Hematomas and psychological wounds: Hospitals as a refuge for victims of violence

Hematomas and psychological wounds: Hospitals as a refuge for victims of violence
Those affected should not feel like they are to blame.
Image: colourbox.de

A woman in her mid-20s shows up at the hospital outpatient clinic with bruises and scratches. She told the nurses and doctors that she fell on her mountain bike. However, the injury pattern does not indicate an accident. The young patient was obviously beaten. “After investigations and discussions, it emerged that her ex-boyfriend locked her in the apartment for days and abused her,” says Claudia Hoyer-Treml.

As head of the network for violence, child and victim protection at the clinics of the Upper Austrian Health Holding (OÖG), she is often confronted with cases like these. Statistically speaking, at least one woman needs care every day due to domestic violence. The OÖG hospitals (Kepler Klinikum Linz, Salzkammergut Klinikum, Pyhrn-Eisenwurzen Klinikum, Klinikum Freistadt, Klinikum Rohrbach and Klinikum Schärding) dealt with around 460 suspected victims of domestic violence this year alone. They are mostly patients: almost 370 were women.

Most people don’t ask for help

Many of them have one thing in common: they don’t want to or can’t talk openly about their situation. Out of shame, out of fear – or because they are financially dependent on their violent partner. “That’s exactly why it’s so important to make these people aware: you’re safe here, there’s someone here who will listen to you and help you,” says LH deputy Christine Haberlander (VP), responsible for health and women.

Hospitals are the first port of call for most victims of violence. That is why so-called violence protection groups are also legally binding. What is important when dealing with those affected? “Empathy and sensitized staff are crucial,” says OÖG-Managing Director Franz Harnoncourt. Doctors, nurses, midwives, social workers and psychologists are specially trained for this purpose. You learn to recognize typical behavioral characteristics of victims of violence or physical symptoms. How to properly address their suspicions (“Is there anyone who doesn’t want to know you’re here?”) and how to communicate with the often traumatized people.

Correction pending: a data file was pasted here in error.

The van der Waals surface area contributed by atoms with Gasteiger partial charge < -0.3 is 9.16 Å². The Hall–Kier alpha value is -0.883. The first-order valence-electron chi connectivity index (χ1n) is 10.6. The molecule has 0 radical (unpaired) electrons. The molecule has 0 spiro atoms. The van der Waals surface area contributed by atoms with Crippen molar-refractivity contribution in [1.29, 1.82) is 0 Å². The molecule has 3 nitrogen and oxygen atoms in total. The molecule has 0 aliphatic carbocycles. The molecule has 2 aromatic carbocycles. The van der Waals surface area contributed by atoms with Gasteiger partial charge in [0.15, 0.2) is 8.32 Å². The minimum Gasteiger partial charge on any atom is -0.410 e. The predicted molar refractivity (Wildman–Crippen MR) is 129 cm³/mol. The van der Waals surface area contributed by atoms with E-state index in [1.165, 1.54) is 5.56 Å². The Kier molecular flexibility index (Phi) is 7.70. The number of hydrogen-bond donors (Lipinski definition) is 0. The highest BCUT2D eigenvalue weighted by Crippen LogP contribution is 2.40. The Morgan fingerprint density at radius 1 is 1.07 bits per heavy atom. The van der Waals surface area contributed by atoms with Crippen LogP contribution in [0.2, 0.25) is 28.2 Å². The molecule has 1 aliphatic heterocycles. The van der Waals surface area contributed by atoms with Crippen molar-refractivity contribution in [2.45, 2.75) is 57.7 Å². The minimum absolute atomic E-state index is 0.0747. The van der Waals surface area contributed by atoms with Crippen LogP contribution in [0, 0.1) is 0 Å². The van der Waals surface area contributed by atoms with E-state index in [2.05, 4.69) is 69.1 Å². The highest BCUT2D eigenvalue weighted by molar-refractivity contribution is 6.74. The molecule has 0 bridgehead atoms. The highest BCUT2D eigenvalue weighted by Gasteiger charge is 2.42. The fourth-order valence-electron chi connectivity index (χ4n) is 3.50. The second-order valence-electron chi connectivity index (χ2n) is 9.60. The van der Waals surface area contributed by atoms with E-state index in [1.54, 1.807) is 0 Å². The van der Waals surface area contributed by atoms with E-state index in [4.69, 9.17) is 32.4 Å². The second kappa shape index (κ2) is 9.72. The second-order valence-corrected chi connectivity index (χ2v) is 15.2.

Cooperation with police

Forensics also play a major role in sexual and violent crimes. There are corresponding sets at all OÖG locations that were put together together with the forensic medicine department. “The issue of domestic violence encompasses several professional groups,” says Harnoncourt. Not just within hospitals: the staff’s job is also to offer external help. We work closely with the police, but also with institutions such as women’s shelters or child protection centers.

“We would like to encourage people to talk to us if they are affected by violence. You can rely on us to take the issue seriously and to be there to support you all year round,” says Claudia Hoyer-Treml. The trained social worker also reports that older people are often affected by violence in their own homes. “It starts when someone is fed against their will, or when those in need of care are not taken to the toilet in time,” she says.

Years of experience have shown this. In the end, all patients – whether old or young, female or male – are “glad that they can finally talk about their suffering.”

“Orange the World”

For 16 days, from November 25th to December 10th, the United Nations is raising awareness of violence against women with the “Orange the World” campaign. “This is one of the ugliest sides of our society, so we would like to use this campaign as an opportunity to point out the contact points for victims of violence in Upper Austria,” says LH deputy Haberlander.

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